Until recently, our family of five could get away with 3 sleeping spaces, thus allowing us to fit into a “normal” hotel room. (Two in one bed, two in another bed, and one on a couch or cot. I once resorted to sleeping on a folded duvet on the floor; don’t ask!) Two weeks ago, however, we found that our 3 boys no longer fit into 2 beds; they’re so big now that they each need their own sleeping space. (Also, they think that sharing a bed with a sibling is “awkward.” Whatevs.)
Unfortunately, we didn’t find this out until we were actually AT the hotel on our recent weekend getaway, and the room only had 3 sleeping spaces. Fortunately, we had brought along an air mattress, just in case. Unfortunately, the kid who used the air mattress ended up rolling off the mattress and sleeping on the floor. Fortunately, he didn’t seem to mind. Maybe he was too sugared up on melted KitKats to notice. But that’s another story.
Anyhoo, the experience made me VERY glad that we’ve booked an All-Star Music Family Suite for our next Disney trip. With a queen bed in the master bedroom and THREE pull-outs in the living room (a couch, a chair, and an ottoman—and yes, poor little air mattress dude will probably end up with the ottoman), we’ve achieved the magical sleeping space number of FOUR!
In preparation for future trips (IE in case ottoman boy refuses to ever sleep on a pull-out ottoman again), I researched the various options at Disney World that will give us those four lovely sleeping spaces, thus ensuring family harmony. In case this is an issue for your family, too, here’s what I found:
(Note that all prices are for 2013 Value Season 2 and include 7 day Magic Your Way Park Hopper tickets for 5 people, just because that’s what we’re doing this year. Hey, I had to start somewhere!)
In the “family suite” category, we have All Star Music Family Suites (1 queen bed plus 3 fold-outs) for $3410.79 (though we paid less than this thanks to a Special Offer Code). Yes, Art of Animation’s Family Suites are newer, nicer, and bigger, but they only have 3 sleeping spaces!
Moving on, we have the “2 connecting rooms” category. The problem with this option is that, although I’ve heard that Disney makes every effort to oblige connecting room requests, they are not guaranteed. We could end up with 2 non-connecting rooms, meaning that the 2 adults would each have to take a separate room and divide up the kids between us. Since we’re the only two people in our family who are willing to share a sleeping space, this would defeat the whole purpose. But, just for kicks, I priced out this option at a couple of different resorts. At Pop Century, you can get 2 rooms, each with 2 double beds, for $3406.60. This is the most budget-friendly of all options described herein, though the All Star Music suites are a REALLY close second. I decided to also price out 2 connecting rooms at Port Orleans French Quarter, a moderate resort that I’d like to stay at some day. Two rooms here (for a total of 4 queen beds) would be $4351.60.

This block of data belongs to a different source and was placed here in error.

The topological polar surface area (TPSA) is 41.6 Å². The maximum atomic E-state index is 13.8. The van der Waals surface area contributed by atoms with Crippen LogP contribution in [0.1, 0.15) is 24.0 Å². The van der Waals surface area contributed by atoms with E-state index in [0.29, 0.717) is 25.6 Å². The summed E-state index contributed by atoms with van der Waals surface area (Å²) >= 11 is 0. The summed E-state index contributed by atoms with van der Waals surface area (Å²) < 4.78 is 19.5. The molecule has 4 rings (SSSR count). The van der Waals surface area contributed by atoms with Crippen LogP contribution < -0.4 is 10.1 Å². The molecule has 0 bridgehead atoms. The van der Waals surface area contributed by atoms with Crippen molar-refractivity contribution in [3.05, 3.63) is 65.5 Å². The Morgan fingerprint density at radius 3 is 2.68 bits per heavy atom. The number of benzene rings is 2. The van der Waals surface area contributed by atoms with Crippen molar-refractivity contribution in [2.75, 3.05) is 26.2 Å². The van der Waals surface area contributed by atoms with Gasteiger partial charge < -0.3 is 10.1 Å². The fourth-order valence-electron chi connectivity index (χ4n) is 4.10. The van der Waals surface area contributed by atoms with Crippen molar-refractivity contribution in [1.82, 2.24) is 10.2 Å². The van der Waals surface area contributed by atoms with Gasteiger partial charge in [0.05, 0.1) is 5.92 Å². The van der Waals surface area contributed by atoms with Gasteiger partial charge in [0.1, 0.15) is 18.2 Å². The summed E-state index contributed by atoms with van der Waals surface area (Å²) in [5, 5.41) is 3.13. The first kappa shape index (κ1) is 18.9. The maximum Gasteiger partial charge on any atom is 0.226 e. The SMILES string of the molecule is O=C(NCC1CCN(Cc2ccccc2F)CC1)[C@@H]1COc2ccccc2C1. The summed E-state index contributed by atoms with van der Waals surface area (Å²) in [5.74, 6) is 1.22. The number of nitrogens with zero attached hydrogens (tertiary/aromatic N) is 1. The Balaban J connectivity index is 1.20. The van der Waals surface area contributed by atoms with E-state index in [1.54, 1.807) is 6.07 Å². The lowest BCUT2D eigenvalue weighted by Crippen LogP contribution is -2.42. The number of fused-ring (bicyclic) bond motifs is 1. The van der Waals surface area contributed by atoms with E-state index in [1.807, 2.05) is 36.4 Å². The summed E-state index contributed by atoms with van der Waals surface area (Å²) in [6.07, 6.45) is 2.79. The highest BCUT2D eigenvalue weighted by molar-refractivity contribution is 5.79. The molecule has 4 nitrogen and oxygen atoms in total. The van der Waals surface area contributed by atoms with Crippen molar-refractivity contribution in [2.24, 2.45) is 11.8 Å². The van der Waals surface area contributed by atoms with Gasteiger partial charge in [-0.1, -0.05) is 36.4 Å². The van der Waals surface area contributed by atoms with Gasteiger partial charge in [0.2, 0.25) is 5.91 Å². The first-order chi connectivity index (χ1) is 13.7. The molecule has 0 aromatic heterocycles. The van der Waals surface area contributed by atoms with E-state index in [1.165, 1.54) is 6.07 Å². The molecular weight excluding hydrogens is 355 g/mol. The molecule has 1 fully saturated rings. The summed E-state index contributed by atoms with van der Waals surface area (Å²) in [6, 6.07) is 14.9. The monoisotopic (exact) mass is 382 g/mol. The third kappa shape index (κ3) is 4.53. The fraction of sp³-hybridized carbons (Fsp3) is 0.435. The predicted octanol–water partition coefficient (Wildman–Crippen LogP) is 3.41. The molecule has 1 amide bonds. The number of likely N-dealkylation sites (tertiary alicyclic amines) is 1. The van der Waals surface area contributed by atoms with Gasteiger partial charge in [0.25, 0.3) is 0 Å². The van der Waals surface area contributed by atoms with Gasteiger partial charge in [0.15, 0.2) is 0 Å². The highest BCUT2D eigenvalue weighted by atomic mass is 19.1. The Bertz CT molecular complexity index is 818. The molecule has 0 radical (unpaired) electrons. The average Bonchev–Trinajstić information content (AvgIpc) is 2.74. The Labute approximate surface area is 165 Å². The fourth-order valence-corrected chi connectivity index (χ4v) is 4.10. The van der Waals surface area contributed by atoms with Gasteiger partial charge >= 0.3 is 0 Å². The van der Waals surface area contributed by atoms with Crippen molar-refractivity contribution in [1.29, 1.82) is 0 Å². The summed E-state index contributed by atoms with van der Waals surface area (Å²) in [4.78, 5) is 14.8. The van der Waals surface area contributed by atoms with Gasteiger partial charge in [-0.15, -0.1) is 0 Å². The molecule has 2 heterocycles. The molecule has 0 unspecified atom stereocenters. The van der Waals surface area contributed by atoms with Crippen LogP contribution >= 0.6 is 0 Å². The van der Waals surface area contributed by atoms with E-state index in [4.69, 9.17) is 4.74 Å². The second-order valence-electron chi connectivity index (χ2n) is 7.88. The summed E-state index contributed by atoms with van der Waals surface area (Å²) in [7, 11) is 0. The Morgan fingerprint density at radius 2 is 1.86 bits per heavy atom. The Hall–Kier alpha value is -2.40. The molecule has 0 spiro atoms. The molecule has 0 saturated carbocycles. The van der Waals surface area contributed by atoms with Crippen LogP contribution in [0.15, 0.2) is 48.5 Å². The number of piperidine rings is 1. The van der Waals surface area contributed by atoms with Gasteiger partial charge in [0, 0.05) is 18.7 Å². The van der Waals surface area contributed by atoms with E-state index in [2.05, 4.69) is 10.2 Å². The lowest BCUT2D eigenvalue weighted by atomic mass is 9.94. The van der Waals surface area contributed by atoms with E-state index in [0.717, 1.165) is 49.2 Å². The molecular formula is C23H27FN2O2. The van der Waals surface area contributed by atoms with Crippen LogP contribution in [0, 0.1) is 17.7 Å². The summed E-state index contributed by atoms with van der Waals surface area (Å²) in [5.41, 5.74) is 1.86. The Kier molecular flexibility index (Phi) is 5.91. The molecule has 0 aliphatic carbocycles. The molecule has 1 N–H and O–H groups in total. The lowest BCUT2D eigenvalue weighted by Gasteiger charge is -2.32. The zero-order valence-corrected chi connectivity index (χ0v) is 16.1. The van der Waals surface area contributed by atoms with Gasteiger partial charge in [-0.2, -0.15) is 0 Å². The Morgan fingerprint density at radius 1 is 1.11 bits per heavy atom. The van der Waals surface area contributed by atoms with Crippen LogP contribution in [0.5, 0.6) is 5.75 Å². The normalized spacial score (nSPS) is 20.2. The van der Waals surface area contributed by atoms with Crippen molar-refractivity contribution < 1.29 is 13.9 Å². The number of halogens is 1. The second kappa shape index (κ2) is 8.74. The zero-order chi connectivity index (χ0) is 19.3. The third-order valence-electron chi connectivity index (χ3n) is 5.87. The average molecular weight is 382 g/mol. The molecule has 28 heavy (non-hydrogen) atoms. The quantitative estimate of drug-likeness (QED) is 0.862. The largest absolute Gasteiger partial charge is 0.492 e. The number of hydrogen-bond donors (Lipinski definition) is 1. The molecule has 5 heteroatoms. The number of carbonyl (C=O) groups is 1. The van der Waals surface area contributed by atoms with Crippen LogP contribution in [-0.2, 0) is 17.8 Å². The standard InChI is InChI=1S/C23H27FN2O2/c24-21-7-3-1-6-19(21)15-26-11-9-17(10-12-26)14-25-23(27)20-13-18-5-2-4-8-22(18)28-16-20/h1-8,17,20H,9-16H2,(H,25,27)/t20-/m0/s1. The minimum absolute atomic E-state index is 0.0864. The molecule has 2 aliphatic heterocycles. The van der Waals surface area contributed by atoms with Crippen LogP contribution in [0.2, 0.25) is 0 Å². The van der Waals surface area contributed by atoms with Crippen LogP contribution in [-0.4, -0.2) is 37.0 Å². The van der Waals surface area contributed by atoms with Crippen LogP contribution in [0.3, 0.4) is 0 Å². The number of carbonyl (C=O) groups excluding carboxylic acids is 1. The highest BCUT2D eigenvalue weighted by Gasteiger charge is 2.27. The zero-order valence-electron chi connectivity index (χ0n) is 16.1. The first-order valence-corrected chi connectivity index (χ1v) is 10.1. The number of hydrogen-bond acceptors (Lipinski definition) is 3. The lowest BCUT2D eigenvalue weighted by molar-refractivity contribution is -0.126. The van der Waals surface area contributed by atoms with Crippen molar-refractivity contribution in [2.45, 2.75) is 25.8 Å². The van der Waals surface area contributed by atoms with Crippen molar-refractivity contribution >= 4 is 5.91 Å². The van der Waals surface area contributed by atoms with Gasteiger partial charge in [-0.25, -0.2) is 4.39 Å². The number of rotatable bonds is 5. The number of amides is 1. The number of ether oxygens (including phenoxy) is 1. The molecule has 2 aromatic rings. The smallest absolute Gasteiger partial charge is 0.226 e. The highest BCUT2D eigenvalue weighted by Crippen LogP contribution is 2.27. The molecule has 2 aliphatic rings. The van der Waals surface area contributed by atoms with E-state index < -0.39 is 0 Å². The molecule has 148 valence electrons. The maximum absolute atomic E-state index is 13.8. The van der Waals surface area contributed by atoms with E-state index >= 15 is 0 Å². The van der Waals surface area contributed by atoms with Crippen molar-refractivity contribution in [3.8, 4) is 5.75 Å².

Now, on to the big bucks! I priced out all of the “two bedroom deluxe villa” options thusly:
- Both Saratoga Springs and Old Key West: $6138.04
- Both Beach Club and Boardwalk: $6867.16
- Wilderness Lodge: $6941.32
- Bay Lake Tower at the Contemporary Resort (lake view): $7083.16
- Kidani Village (savanna view): $7474.60
The two bedroom villas have a king bed in the master bedroom, either 2 queen beds or a queen bed and a pull-out couch in the second bedroom, and a pull-out couch (and, in some cases, a pull-out chair) in the living room. Of these, the only one we’ve stayed at is Saratoga Springs. For that trip, seven of us shared a two bedroom villa and it worked out very nicely. However, with our new refusing-to-share-beds issue, we’d need our own two bedroom villa just for the 5 of us.
Does your family require plenty of sleeping spaces? How have you dealt with this when visiting Disney World? I’d love to learn from your experiences!